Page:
Virginia Business Owner Sues The CDC For Taking Control Of His Business Against His Will


(The Center Square) – A lawsuit filed in federal court is seeking to halt the enforcement of a federal order that temporarily prohibits landlords from evicting tenants as a means to stop the spread of COVID-19.

The lawsuit, filed on behalf of Virginia resident Rich Brown, is asking a federal court to order the Centers for Disease Control and Prevention (CDC) to stop enforcement because it is unlawful and exceeds the limit of the Supremacy Clause. The lawsuit claims the CDC does not have the legal, statutory or constitutional authority to enforce the order.

The lawsuit names U.S. Department of Health and Human Services Secretary Alex Azar, the Department of Health and Human Services, CDC Acting Chief of Staff Nina Witkofsky and the CDC as defendants.

The lead attorney on the case, Caleb Kruckenberg, told The Center Square the order should concern everybody because it sets the precedent that agencies can overreach their scope of authority just by claiming it is necessary to stop the spread of COVID-19.

Kruckenberg said his client is suffering serious economic damages from the order because he has a tenant who owes him more than $8,000 and he has to provide funding for the upkeep of the house, pay the tenant’s utilities and pay his own mortgage without the income from rent. Brown could face a $100,000 fine and up to a year in prison if he evicts the tenant while this order is in place.

The organization representing Brown is the New Civil Liberties Alliance – a nonprofit civil rights group that seeks to protect constitutional rights that are threatened by the administrative state.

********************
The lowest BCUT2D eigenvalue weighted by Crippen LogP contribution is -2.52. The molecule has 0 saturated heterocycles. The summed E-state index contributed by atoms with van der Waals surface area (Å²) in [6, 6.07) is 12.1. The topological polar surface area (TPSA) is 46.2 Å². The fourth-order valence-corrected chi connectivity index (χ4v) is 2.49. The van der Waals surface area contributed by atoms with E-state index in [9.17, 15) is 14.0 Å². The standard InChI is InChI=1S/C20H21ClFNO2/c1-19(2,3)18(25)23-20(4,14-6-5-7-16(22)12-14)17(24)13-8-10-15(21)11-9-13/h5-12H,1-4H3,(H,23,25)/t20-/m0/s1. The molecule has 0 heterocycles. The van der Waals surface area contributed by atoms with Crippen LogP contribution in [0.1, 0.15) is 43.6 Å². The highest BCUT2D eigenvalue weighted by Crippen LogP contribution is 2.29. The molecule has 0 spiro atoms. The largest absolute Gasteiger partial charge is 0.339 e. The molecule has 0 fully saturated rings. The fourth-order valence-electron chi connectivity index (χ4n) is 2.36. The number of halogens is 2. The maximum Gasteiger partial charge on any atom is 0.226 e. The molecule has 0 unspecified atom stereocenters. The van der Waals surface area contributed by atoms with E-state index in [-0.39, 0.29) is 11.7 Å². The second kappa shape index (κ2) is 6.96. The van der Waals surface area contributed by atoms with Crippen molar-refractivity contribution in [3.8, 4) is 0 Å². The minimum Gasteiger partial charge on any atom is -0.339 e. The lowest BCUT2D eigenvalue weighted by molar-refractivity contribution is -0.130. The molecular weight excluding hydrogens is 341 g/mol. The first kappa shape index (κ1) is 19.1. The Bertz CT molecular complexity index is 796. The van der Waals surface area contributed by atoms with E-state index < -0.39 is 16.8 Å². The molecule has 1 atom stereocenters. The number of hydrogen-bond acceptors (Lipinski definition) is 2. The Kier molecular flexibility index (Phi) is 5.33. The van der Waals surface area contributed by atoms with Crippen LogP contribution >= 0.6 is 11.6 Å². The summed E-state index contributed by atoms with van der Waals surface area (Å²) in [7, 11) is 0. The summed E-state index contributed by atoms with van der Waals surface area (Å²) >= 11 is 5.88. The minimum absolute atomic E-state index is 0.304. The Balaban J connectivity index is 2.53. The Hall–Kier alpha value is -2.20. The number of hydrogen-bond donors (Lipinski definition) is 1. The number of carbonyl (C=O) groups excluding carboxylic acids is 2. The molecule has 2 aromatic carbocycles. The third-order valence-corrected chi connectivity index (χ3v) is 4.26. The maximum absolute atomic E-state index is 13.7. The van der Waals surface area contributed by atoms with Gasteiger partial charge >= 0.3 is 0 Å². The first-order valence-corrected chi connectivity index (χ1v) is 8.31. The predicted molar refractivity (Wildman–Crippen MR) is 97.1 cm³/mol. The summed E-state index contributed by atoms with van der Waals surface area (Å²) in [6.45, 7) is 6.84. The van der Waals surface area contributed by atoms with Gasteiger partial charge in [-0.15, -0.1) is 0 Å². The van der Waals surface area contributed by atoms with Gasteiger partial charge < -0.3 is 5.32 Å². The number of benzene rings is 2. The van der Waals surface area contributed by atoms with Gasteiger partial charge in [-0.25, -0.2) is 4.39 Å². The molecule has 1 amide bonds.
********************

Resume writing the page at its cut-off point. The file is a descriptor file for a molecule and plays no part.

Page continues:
“These are perilous times, and the rule of law is a fragile thing,” NCLA Executive Director Mark Chenoweth said in a statement. “As sympathetic as many tenants are, the CDC has no power to stop landlords from using state court eviction processes. Left unchecked, this abuse of power would set a horrible precedent that would destabilize rental markets for tenants and landlords alike. Aside from future rental market impacts, CDC’s order purports to exercise authority Congress has not and could not give to the agency. Once again the Administrative State is running amok. If Congress wants to prevent evictions, it could pass an emergency rental subsidy, but it cannot force landlords to let tenants occupy their property.”

Kruckenberg said Congress needs to decide whether it should provide additional rent relief to ensure people do not get evicted, but an administrative agency should not shift the monetary burden exclusively on the landlord. 

The Virginia Supreme Court temporarily suspended eviction proceedings throughout the state earlier this year but did not extend its order this week after the CDC's order went into effect Friday. The state created a rent relief fund that some tenants can access to cover the costs of rent.  

The CDC did not respond to a request for comment from The Center Square.

* This article was originally published here

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